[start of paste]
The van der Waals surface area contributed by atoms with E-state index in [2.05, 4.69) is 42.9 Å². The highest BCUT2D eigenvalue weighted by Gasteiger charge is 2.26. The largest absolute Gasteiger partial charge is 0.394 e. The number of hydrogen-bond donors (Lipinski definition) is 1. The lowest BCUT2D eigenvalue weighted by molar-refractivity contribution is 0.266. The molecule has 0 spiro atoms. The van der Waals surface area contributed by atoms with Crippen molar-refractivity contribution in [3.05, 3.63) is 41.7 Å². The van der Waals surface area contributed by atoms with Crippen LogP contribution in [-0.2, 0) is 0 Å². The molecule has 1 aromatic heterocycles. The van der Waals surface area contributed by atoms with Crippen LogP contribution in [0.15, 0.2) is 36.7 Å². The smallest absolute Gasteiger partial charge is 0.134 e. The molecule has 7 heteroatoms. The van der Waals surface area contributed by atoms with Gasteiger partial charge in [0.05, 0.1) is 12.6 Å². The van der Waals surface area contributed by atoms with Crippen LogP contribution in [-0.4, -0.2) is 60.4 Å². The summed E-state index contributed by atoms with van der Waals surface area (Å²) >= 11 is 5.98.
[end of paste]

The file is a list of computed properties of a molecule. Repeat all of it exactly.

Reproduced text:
The van der Waals surface area contributed by atoms with E-state index in [2.05, 4.69) is 42.9 Å². The highest BCUT2D eigenvalue weighted by Gasteiger charge is 2.26. The largest absolute Gasteiger partial charge is 0.394 e. The number of hydrogen-bond donors (Lipinski definition) is 1. The lowest BCUT2D eigenvalue weighted by molar-refractivity contribution is 0.266. The molecule has 0 spiro atoms. The van der Waals surface area contributed by atoms with Crippen molar-refractivity contribution in [3.05, 3.63) is 41.7 Å². The van der Waals surface area contributed by atoms with Crippen LogP contribution in [-0.2, 0) is 0 Å². The molecule has 1 aromatic heterocycles. The van der Waals surface area contributed by atoms with Crippen LogP contribution in [0.15, 0.2) is 36.7 Å². The smallest absolute Gasteiger partial charge is 0.134 e. The molecule has 7 heteroatoms. The van der Waals surface area contributed by atoms with Gasteiger partial charge in [0.05, 0.1) is 12.6 Å². The van der Waals surface area contributed by atoms with Crippen LogP contribution in [-0.4, -0.2) is 60.4 Å². The summed E-state index contributed by atoms with van der Waals surface area (Å²) >= 11 is 5.98.